2: Learn To Say NO
There’s no harm in turning around and walking out the door if you arrive at a Christmas party and everyone is already drunk.
If the tensions over Thanksgiving dinner begin to rise, excuse yourself and go for a stroll around the block.
It’s fine to say NO.
You may be concerned about hurting someone’s emotions or being unpleasant, but the world will continue to spin if you remove yourself from a dangerous situation.
3: Start A Sober Tradition
If you’re new to sobriety and your family doesn’t understand what you’re going through, starting a new tradition can be the best option.
Invite some sober buddies over for a pizza and movie night instead of sitting at home alone questioning your existence. Make volunteering an annual habit, or gather canned goods to donate to a local food bank.
There’s no harm in starting from scratch if your present Christmas rituals don’t seem to fit into your new sober lifestyle.
4: Bring Non-Alcoholic Beverages
Bring your own non-alcoholic beverage if you’re going to a social event where you know there will be plenty of booze.
Bring anything you like to drink, whether it’s artisan soda, sparkling cider, or a can of Monster Energy.
People will be less likely to drag you into alcoholism once again if you have a drink in your hand. Don’t count on the host remembering that not everyone drinks! It is preferable to be well-prepared.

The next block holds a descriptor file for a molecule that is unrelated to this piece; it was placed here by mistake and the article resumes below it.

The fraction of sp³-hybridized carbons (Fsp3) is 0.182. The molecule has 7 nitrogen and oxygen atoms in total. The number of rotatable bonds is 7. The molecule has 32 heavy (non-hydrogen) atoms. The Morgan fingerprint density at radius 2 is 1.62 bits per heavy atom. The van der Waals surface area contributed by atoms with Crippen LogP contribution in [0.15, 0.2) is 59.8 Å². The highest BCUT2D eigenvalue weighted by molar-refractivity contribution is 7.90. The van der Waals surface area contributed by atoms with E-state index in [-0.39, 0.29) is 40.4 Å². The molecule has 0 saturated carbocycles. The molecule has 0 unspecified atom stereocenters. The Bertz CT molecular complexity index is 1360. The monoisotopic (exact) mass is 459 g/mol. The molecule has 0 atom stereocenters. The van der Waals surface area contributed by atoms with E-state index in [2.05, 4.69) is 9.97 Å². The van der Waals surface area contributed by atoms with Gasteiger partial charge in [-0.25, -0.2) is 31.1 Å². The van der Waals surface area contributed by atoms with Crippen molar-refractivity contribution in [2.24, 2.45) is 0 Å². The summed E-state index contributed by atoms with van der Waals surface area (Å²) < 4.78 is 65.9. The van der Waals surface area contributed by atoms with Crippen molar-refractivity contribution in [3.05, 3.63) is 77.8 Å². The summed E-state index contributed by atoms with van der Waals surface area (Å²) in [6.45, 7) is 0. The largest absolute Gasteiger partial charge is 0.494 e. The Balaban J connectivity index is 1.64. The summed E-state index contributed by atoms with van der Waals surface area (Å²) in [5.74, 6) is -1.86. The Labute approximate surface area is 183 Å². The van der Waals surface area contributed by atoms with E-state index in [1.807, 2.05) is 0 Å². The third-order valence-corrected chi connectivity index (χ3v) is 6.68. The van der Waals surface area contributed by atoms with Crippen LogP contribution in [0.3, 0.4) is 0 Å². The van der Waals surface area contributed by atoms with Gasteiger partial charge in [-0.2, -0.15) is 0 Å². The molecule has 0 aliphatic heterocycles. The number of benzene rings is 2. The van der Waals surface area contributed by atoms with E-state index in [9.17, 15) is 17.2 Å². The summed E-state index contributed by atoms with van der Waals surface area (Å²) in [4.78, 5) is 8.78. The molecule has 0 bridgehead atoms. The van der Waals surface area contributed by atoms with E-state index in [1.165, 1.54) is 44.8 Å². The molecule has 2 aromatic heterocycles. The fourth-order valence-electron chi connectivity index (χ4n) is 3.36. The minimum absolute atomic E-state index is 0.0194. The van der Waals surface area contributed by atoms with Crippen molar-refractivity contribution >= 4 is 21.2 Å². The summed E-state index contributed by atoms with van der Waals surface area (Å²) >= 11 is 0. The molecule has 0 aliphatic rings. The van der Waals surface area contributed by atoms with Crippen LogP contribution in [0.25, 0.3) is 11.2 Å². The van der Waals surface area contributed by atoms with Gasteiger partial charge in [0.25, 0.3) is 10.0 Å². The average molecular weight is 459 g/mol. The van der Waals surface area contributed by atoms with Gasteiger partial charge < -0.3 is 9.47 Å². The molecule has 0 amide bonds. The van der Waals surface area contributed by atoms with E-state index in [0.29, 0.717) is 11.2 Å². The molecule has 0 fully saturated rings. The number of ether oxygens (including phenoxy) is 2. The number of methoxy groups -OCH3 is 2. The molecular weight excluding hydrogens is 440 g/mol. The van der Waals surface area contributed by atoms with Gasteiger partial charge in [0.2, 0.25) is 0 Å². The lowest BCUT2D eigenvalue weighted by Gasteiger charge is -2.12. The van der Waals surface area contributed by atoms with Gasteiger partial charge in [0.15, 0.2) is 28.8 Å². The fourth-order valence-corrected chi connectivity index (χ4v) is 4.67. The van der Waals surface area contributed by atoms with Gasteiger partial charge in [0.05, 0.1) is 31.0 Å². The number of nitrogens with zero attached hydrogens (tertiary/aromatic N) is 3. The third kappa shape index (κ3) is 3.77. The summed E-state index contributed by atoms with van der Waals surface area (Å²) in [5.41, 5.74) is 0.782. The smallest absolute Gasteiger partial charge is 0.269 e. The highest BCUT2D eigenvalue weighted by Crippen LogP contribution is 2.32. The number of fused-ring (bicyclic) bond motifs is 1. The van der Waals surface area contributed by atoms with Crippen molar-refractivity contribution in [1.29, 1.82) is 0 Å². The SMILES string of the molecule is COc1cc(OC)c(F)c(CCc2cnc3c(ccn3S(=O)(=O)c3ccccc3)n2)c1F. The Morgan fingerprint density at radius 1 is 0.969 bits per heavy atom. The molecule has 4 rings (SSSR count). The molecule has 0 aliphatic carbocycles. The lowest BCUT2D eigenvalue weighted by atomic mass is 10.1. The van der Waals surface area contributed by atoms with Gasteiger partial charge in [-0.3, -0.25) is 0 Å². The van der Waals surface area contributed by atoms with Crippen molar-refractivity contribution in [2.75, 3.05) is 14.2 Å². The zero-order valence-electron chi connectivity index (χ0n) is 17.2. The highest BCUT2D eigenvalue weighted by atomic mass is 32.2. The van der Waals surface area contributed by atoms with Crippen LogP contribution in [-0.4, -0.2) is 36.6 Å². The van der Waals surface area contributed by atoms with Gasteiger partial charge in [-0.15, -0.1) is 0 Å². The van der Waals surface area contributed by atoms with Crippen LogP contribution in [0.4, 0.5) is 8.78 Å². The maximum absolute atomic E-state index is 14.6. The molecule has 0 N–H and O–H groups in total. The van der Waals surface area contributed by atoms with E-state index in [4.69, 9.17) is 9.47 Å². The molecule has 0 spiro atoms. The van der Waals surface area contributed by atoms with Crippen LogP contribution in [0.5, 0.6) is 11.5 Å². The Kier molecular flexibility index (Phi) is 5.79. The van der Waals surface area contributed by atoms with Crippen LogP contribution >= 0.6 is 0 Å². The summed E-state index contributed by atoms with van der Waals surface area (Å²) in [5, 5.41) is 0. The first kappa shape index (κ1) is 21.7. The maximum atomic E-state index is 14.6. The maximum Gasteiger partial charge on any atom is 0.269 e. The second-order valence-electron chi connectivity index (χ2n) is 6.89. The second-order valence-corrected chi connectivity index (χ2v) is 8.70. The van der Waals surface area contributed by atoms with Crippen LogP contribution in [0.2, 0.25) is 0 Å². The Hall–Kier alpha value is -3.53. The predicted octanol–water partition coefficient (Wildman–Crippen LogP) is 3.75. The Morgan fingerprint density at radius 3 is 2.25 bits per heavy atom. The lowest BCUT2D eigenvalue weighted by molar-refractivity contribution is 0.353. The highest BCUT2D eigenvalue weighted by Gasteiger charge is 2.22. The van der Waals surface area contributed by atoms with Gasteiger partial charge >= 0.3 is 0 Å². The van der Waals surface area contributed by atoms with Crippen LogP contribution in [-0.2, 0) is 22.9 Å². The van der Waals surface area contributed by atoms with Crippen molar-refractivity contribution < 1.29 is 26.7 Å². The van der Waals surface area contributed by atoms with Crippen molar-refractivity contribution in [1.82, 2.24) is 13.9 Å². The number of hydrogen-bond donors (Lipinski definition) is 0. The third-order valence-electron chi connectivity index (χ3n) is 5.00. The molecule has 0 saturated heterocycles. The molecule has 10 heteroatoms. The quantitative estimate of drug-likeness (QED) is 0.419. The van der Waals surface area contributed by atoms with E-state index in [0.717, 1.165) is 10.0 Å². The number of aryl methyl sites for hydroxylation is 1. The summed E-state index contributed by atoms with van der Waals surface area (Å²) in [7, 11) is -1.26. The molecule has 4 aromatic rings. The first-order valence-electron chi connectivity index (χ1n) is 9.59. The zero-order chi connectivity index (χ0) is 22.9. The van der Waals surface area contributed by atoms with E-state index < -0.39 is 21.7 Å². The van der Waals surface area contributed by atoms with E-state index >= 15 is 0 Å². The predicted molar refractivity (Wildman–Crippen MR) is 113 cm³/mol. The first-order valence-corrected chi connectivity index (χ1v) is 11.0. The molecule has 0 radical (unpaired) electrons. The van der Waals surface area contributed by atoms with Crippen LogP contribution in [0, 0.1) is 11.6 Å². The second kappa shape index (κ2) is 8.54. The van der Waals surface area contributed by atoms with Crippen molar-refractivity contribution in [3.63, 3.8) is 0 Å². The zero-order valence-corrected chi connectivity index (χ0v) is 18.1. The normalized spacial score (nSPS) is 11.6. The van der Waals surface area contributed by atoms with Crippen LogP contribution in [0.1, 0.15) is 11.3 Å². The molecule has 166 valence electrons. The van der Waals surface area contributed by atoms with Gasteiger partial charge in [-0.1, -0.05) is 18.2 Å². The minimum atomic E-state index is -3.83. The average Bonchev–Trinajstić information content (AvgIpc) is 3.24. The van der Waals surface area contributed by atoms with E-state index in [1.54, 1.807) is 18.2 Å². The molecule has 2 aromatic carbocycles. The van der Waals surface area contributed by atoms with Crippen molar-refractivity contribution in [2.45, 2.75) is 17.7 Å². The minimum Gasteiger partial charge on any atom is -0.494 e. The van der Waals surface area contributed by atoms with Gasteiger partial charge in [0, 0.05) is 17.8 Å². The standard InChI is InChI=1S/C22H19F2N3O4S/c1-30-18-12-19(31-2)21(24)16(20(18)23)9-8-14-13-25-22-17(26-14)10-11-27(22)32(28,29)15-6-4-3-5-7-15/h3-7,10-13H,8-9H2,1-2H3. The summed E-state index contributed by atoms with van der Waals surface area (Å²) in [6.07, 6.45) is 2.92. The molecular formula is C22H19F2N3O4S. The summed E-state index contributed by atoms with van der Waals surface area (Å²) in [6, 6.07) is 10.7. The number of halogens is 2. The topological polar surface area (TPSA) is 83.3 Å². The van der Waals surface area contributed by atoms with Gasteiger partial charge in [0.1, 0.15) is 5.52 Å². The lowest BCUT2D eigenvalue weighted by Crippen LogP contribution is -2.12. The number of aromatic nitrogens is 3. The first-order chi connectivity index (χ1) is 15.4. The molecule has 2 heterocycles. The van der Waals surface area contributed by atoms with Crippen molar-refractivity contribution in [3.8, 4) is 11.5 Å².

5: Create Backup Plans
Limit your time during Thanksgiving dinner if you know it will be triggering since your relatives will be drinking alcohol and fighting loudly.
Take off after your dinner. If you know that meeting up with buddies after Black Friday shopping at a local dive bar isn’t the best idea, don’t do it.
Some triggers are inevitable; if this is the case, make sure you have a follow-up meeting scheduled or make a phone call ahead of time. Before the holidays, practice sharpening your relapse prevention techniques.
6: Seek A Sober Company
People are frequently busier than usual throughout Thanksgiving and the rest of the holiday season, but you will certainly find a few people eager to take your phone at any time of day or night.
If you’re heading to a particularly stressful occasion, such as a business party or a family dinner, let a couple of your sober friends know where you’ll be and that they’ll be available to take a call if necessary.
Reaching out for support and talking about your feelings over the phone might be the difference between relapsing and staying sober.
7: Make Your Family Understand
Perhaps your family is functioning and supportive of your recovery, and you look forward to spending time with them around the holidays.
Perhaps your family is severely dysfunctional, and you’re eagerly down the minutes until your drunk uncle causes a scene at dinner.
Make an excuse to depart early or you can choose to make your family understand your situation by openly talking to them. Remember to put your sobriety, mental and emotional health first, and don’t take on more than you can handle.
We know what you are thinking.
With so many restrictions imposed on you, how can you possibly enjoy the holidays?
Well, we have brought a list of tips here that can enlighten your spirit for the holiday season while being sober.
So, if you want more info on them, reach us below.